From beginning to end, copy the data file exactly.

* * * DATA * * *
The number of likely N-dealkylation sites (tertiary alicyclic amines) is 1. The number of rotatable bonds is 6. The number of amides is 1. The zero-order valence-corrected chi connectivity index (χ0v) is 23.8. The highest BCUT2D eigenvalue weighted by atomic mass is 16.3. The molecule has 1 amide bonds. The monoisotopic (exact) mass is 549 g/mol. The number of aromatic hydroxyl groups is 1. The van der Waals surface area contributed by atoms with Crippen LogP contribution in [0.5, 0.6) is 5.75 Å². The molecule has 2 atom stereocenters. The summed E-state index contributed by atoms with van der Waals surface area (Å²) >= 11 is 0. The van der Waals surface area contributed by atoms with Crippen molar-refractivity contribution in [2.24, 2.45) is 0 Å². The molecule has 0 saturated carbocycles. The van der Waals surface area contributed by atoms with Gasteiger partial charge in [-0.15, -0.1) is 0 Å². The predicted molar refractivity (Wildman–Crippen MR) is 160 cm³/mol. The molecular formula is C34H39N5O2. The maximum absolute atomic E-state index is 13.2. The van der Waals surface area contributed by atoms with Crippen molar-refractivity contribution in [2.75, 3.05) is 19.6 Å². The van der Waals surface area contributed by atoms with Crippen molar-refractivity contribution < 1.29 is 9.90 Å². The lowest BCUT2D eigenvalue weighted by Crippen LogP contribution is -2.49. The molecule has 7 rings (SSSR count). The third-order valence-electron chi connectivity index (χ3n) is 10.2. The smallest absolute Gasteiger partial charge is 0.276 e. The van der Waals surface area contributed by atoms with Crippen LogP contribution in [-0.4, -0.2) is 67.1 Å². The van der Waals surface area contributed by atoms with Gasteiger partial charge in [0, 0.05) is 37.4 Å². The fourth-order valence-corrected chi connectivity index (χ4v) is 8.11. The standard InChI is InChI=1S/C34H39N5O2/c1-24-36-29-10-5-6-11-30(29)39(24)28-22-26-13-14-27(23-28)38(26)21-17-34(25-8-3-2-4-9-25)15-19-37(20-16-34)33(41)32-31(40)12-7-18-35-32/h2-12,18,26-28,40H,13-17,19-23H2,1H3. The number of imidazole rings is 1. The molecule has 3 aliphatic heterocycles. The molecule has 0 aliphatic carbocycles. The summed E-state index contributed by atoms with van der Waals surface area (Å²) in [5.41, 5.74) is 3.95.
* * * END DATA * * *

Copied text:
The number of likely N-dealkylation sites (tertiary alicyclic amines) is 1. The number of rotatable bonds is 6. The number of amides is 1. The zero-order valence-corrected chi connectivity index (χ0v) is 23.8. The highest BCUT2D eigenvalue weighted by atomic mass is 16.3. The molecule has 1 amide bonds. The monoisotopic (exact) mass is 549 g/mol. The number of aromatic hydroxyl groups is 1. The van der Waals surface area contributed by atoms with Crippen LogP contribution in [0.5, 0.6) is 5.75 Å². The molecule has 2 atom stereocenters. The summed E-state index contributed by atoms with van der Waals surface area (Å²) >= 11 is 0. The van der Waals surface area contributed by atoms with Crippen molar-refractivity contribution in [2.24, 2.45) is 0 Å². The molecule has 0 saturated carbocycles. The van der Waals surface area contributed by atoms with Gasteiger partial charge in [-0.15, -0.1) is 0 Å². The predicted molar refractivity (Wildman–Crippen MR) is 160 cm³/mol. The molecular formula is C34H39N5O2. The maximum absolute atomic E-state index is 13.2. The van der Waals surface area contributed by atoms with Crippen molar-refractivity contribution in [2.75, 3.05) is 19.6 Å². The van der Waals surface area contributed by atoms with Crippen molar-refractivity contribution < 1.29 is 9.90 Å². The lowest BCUT2D eigenvalue weighted by Crippen LogP contribution is -2.49. The molecule has 7 rings (SSSR count). The third-order valence-electron chi connectivity index (χ3n) is 10.2. The smallest absolute Gasteiger partial charge is 0.276 e. The van der Waals surface area contributed by atoms with Crippen LogP contribution in [-0.4, -0.2) is 67.1 Å². The van der Waals surface area contributed by atoms with Gasteiger partial charge in [0, 0.05) is 37.4 Å². The fourth-order valence-corrected chi connectivity index (χ4v) is 8.11. The standard InChI is InChI=1S/C34H39N5O2/c1-24-36-29-10-5-6-11-30(29)39(24)28-22-26-13-14-27(23-28)38(26)21-17-34(25-8-3-2-4-9-25)15-19-37(20-16-34)33(41)32-31(40)12-7-18-35-32/h2-12,18,26-28,40H,13-17,19-23H2,1H3. The number of imidazole rings is 1. The molecule has 3 aliphatic heterocycles. The molecule has 0 aliphatic carbocycles. The summed E-state index contributed by atoms with van der Waals surface area (Å²) in [5.41, 5.74) is 3.95.